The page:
The Secret Behind Your Impatience (and Why What You’ve Learned Isn’t Helping You)

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That amazing summer program. That inspiring master class. That breakthrough lesson. Almost all of us have experienced a learning event that filled us with information, where discoveries and realizations were made and progress occurred. It’s a great feeling, and those events excite us about the future and we eagerly look forward to our continuing growth from that point on, equipped with this new found information.

And it usually works – for a little while. But typically, once outside of the event itself, other factors move in to that once-inspired space. We become burdened with something else. The environment isn’t the same. The thing we learned isn’t working anymore. The original problem seems to return, and so that feeling of having a beautiful new shiny key to the future seems lost once again, and that can cause feelings of frustration, hopelessness, and depression, and a desperation to find something else that might make things better again. When problems overshadow the great discoveries and strides we’ve made, and we can’t seem to solve those problems, the search for a “fix” begins. Something that will make us feel better and will get us to where we want to be.

Problems are usually perceived as hardships, and without a solution insight we turn to consumerism.

Consumerism intentionally leads us to believe that we will feel happier once something is acquired. Sometimes that’s an object (new clothes! new phone!), and sometimes it’s an information product, like a course or a lesson. And it’s normally true – there is usually an immediate satisfaction that occurs as the direct result of consuming. We admire the object, we are excited about learning the information, etc. Unfortunately, the immediacy is the end goal of consumerism. It doesn’t care how you feel after the product has been acquired, because its mission has been achieved. The satisfaction, joy, and pleasure from the consumable, however, is almost always fleeting.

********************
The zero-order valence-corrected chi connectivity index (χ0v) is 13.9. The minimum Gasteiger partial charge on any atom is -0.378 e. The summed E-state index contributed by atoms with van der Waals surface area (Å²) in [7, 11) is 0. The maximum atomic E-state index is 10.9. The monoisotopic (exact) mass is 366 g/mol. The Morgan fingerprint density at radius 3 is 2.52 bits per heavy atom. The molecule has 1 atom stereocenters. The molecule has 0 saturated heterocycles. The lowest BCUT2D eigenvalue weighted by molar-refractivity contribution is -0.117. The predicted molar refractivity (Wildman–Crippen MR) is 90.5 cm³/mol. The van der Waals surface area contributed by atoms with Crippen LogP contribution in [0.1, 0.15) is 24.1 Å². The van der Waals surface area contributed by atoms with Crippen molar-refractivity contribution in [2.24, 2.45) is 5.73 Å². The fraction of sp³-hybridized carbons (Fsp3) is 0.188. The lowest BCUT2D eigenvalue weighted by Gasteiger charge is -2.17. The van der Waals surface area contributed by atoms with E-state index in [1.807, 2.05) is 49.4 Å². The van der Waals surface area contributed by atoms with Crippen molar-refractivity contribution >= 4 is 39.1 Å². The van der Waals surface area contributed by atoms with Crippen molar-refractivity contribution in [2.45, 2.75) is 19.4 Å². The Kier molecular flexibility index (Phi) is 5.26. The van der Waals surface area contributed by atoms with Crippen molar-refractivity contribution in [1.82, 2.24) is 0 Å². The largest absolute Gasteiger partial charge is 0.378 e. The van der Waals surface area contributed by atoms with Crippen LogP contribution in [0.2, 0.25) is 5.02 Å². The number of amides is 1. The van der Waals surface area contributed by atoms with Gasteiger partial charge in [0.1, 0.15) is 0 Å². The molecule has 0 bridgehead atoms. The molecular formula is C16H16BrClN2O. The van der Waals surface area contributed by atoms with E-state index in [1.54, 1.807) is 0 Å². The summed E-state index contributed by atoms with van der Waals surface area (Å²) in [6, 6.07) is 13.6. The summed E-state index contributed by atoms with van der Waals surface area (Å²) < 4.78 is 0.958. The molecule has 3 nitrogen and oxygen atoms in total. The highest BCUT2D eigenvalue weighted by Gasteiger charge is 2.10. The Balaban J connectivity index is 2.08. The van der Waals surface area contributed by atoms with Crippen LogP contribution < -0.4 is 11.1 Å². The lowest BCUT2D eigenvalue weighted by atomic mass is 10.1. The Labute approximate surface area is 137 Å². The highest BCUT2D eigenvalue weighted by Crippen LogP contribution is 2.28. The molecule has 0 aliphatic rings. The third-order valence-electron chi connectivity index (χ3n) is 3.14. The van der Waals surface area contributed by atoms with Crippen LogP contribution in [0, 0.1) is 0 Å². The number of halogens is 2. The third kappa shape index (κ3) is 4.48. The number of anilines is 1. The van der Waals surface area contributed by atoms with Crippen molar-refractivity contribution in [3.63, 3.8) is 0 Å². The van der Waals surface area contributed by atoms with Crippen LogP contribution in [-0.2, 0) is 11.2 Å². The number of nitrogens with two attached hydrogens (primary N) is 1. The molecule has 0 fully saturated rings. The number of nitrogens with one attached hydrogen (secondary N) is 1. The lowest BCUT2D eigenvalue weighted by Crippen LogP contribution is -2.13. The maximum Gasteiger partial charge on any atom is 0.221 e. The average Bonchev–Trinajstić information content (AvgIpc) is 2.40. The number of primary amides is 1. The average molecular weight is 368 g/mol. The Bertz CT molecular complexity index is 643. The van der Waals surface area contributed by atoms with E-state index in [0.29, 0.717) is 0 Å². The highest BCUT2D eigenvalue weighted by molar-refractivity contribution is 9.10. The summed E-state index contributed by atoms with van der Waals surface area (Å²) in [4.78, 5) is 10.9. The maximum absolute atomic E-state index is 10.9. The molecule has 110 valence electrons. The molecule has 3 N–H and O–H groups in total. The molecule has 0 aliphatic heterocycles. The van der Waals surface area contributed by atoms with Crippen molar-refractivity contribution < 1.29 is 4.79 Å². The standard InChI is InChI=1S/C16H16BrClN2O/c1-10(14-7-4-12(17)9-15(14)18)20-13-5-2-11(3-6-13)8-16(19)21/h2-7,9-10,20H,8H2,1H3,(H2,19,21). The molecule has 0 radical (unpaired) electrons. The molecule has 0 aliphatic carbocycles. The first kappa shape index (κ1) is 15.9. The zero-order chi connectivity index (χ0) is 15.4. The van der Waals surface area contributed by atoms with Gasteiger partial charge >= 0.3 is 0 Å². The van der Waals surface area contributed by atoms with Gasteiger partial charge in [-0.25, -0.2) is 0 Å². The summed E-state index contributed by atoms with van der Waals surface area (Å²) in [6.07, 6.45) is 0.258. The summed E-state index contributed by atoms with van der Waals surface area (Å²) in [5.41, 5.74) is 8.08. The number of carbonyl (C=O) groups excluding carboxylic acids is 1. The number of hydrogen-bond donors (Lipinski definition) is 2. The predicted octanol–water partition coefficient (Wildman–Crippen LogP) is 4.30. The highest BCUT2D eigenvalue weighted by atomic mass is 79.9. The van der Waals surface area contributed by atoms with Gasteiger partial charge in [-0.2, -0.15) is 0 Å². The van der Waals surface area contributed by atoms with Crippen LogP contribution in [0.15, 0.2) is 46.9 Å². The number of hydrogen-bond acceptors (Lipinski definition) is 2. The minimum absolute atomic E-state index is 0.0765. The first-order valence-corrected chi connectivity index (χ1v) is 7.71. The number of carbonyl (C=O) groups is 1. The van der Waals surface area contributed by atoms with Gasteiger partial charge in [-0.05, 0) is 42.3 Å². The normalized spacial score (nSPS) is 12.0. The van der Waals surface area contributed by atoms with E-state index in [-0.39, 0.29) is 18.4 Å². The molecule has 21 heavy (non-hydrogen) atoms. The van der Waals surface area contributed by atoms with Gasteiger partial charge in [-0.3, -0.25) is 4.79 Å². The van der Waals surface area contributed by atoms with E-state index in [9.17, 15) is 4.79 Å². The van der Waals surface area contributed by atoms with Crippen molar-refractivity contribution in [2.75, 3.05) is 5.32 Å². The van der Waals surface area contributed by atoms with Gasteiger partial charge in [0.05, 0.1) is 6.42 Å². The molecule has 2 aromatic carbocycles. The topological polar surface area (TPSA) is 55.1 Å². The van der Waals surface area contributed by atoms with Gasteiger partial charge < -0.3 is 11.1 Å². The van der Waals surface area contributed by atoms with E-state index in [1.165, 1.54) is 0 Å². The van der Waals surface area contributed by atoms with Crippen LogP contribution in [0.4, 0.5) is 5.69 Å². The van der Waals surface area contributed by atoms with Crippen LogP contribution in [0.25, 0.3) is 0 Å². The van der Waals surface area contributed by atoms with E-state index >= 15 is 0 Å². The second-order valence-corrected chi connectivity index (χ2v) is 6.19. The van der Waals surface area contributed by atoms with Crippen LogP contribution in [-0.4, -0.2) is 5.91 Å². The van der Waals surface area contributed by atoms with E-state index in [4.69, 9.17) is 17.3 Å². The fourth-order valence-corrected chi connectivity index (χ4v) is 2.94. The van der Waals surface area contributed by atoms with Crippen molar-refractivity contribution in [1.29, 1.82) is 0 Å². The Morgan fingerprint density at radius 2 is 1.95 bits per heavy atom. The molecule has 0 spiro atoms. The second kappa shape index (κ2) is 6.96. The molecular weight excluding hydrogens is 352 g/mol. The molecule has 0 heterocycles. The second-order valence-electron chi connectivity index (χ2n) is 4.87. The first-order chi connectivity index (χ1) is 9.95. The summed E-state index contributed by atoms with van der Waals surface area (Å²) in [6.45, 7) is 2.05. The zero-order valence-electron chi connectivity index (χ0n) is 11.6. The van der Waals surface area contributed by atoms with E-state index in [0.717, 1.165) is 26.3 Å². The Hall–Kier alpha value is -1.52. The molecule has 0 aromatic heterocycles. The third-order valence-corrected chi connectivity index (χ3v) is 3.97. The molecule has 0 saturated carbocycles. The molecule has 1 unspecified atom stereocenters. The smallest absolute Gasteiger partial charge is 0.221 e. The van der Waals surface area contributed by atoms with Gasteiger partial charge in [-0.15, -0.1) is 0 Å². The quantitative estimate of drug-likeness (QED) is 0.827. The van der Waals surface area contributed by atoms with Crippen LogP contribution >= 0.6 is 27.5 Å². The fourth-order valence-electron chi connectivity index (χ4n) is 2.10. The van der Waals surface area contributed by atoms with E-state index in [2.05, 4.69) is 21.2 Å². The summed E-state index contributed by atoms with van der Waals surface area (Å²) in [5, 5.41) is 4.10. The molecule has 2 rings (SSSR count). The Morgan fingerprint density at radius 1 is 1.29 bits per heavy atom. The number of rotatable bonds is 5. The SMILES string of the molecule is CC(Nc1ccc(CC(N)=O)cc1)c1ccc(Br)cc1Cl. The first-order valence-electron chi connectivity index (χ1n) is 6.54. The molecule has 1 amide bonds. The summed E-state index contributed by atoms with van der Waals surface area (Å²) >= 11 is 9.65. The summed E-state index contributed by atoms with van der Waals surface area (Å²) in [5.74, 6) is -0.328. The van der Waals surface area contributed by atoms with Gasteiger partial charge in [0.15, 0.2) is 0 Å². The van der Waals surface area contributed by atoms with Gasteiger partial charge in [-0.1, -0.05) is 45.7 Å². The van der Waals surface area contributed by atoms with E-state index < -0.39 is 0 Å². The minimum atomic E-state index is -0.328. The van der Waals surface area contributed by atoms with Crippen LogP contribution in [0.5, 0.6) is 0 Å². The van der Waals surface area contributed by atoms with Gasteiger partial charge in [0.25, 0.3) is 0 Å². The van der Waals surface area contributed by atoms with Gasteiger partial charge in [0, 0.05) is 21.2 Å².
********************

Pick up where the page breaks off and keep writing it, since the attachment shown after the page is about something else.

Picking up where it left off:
In order for capitalism to thrive, it needs you to consume things. And so a marketing approach was created in order to make you feel this way. Examples of this consumerism date back to the turn of the 20th century. Whatever was for sale was advertised in a way to lead you to believe that you needed it, whether you did or not. One of my favorite examples of this is the advertising associated with soft drinks. No one needs a soda, and yet it is a multi-billion dollar industry. The product itself is never discussed in advertising, however – we are instead shown a desirable lifestyle: people laughing, enjoying each other’s company, dancing…according to the advertisers, people drinking sodas are having really awesome lives.

Everything around us points to the need for perpetual growth, and our economy has been set up in such a way that it depends on it. As we have all seen, when society decides to hold back on spending and consuming, the economy typically suffers.

And because our economical disposition is such a large part of our society, it is easy to see why this kind of marketing and living pattern is so prevalent in all aspects of our lives. We have come to expect immediate results and when we get them, we are happy. And when we don’t, we become frustrated and impatient.

It’s not a matter of whether or not what’s being sold is of value – oftentimes it is. But once we have it, the excitement tends to wear off rather quickly, just like a child who gets a new toy and plays with it for hours upon hours for a week and then becomes disinterested. We love our new product or information, but once the excitement of acquiring it is over, there’s a problem: in order to fully receive the value of what we got, which in some cases of information could last perpetually, we must consciously decide to use the information, to care for it, and to look for creative ways to assimilate it into our lives. This takes effort, and its yielding result is not always immediate.